Written by Doctor G

Toddler + Restaurant = Hell. Thoughts?

I have a 2 year old daughter; she is absolutely brilliant, the kind that gets her in loads of trouble. She is incredibly hyper and sometimes aggressive (in a non violent manner). She frequently DELIBERATELY misbehaves, it’s VERY blatant. Other times, she will do something even after I ask and tell her not to. I cannot take her out to eat because she pitches fits and wants to run around (even though I have NEVER condoned that sort of behavior), she is IMPOSSIBLE to discipline. I have tried everything from not saying no unless it is dangerous behavior, to a pop on the butt after 3 strikes, timeout. Often I end up raising my voice because it is the ONLY way I can illicit any sort of response and I hate it! I don’t want to be that mom who is always yelling at her kids, but I also do not want to be the mom who can’t take her children out in public because they’re less disciplined than a pack of wolves. What do i do?

Jessica, from the UK


A:  Jessica, first of all keep in mind that she won’t be 2 years old forever.    Remember when you brought her home from the hospital and thought you’d never get a shower and take in the mail on the same day?  That phase passed and so will this one.

It sounds like you want to find a parenting strategy that works for your personality and hers.

From what you said, you’ve tried being permissive except in the case of physical danger and that didn’t work.  That is a good thing!  It means your standards for behavior are higher than whatever a two year old thinks of to do.  She will meet your expectations (eventually) if you hold her to them.

You’ve tried spanking and found that it is also not effective.  I am glad you abandoned this one, it often teaches lessons we don’t want our kids to learn.

Timeout can take a while to stick, and your daughter may have been too young to get it.  The real magic of timeout is not in sitting on the step or bench or whatever.  The usefulness is in having a brief and pointed separation from parent.  Parent face time is the sun, moon and stars for most toddlers and they will behave as badly or well as they need to in order to get your undivided attention.

Safe separation may work for your daughter.  Just make sure it means less drama, not more.  She doesn’t get to react to the time out in a way that engages you more.  She gets positive attention (and lots of it) for doing what you asked her to do.

For your very smart child, make the line from good behavior to good consequences very clear.  Does she LIKE going out to eat with you?  Go someplace close to home (and cheap) and make the rules really clear from the beginning.  Yelling, running, throwing food is not restaurant behavior and we will put $ on the table and leave immediately if she doesn’t listen to your correction the first time.

What is the hardest part?  Doing exactly what you said you’d do, the first time.  Don’t ask, bargain or plead.  Just pick her up and go home.  She will get the message after a time or two.

Remember that every time you stick to your guns you are teaching your daughter this most important lesson: she can count on you.  You will do what you say and not do what you say you won’t do.  This will give her a strong foundation to stand on.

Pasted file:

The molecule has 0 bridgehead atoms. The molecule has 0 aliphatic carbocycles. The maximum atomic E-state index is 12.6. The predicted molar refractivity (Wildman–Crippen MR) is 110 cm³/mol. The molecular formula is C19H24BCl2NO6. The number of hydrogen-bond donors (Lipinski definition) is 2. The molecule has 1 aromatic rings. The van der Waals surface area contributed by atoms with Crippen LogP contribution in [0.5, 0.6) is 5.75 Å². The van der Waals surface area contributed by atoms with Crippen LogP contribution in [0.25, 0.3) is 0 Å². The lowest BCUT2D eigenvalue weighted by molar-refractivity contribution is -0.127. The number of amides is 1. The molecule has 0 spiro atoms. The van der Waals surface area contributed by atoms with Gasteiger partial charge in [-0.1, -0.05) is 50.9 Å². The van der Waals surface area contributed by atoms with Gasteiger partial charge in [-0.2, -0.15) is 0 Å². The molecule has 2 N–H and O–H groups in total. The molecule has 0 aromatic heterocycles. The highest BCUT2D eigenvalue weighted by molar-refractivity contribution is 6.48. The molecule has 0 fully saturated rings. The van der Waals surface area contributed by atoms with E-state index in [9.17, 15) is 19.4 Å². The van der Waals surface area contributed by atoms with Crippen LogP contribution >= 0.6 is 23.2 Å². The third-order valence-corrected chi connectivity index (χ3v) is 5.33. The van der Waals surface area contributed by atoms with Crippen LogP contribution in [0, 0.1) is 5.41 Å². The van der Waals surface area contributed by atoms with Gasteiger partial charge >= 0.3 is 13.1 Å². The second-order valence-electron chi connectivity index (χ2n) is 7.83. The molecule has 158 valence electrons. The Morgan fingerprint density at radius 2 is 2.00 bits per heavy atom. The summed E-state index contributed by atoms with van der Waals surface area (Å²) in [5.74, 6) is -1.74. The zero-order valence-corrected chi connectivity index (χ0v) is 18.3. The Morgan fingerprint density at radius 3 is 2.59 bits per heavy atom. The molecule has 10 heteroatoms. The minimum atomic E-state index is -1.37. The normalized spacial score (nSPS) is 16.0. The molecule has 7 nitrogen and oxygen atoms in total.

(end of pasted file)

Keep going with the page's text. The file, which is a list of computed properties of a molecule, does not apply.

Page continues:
Let me know how it goes!

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5 thoughts on “Toddler + Restaurant = Hell. Thoughts?”

  1. “Doing exactly what you said you’d do, the first time.  Don’t ask, bargain or plead.”

    this is exactly why I was successful as a nanny. Great advice. I know it will probably be harder with my own child, but it works.

  2. I started a 123 rule when my kids were little. This rule was especially effective when the kids were learning their boundaries and control. The 123 rule goes like this: I explain to the child that they have a choice. They can choose to do what mommy asks of them or they can choose to have mommy do it for them or enforce disciine like a time out. The counting out loud to 3 gives them time to think & make the choice. The suggestion above is very good. Take her somewhere. Explain what is acceptible behavior (in kid form of course) When she starts acting up, give her the chance to choose good behavior (counting out loud 123) or you go home. My kids are school age and I still use 123. It works pretty well for us.

  3. I completely agree with you AND DanaK. Do what you say you will do the first time. Consistency is what’s always key with kids. It stinks when it’s not what we WANT to do as parents (either because we WANT to stay and finish a meal… grocery shopping… or whatever) or it’s not convenient at the time. Parenting is always going to be convenient. It’s up to us to train our children about what’s right and wrong so that other people won’t have to do it later. Eventually, we all learn that we can’t have our own way 100% of the time. I’d rather that my kids learn that from ME first!

    1. It is really tempting, because of our huge love for our kids, to never be the bearer of bad news. But we don’t do our kids favors when we let them think that the world will accommodate their self-involved behavior. I have seen teens shocked and amazed when they lost a job or a friend because of bad manners. Thanks for your comment!

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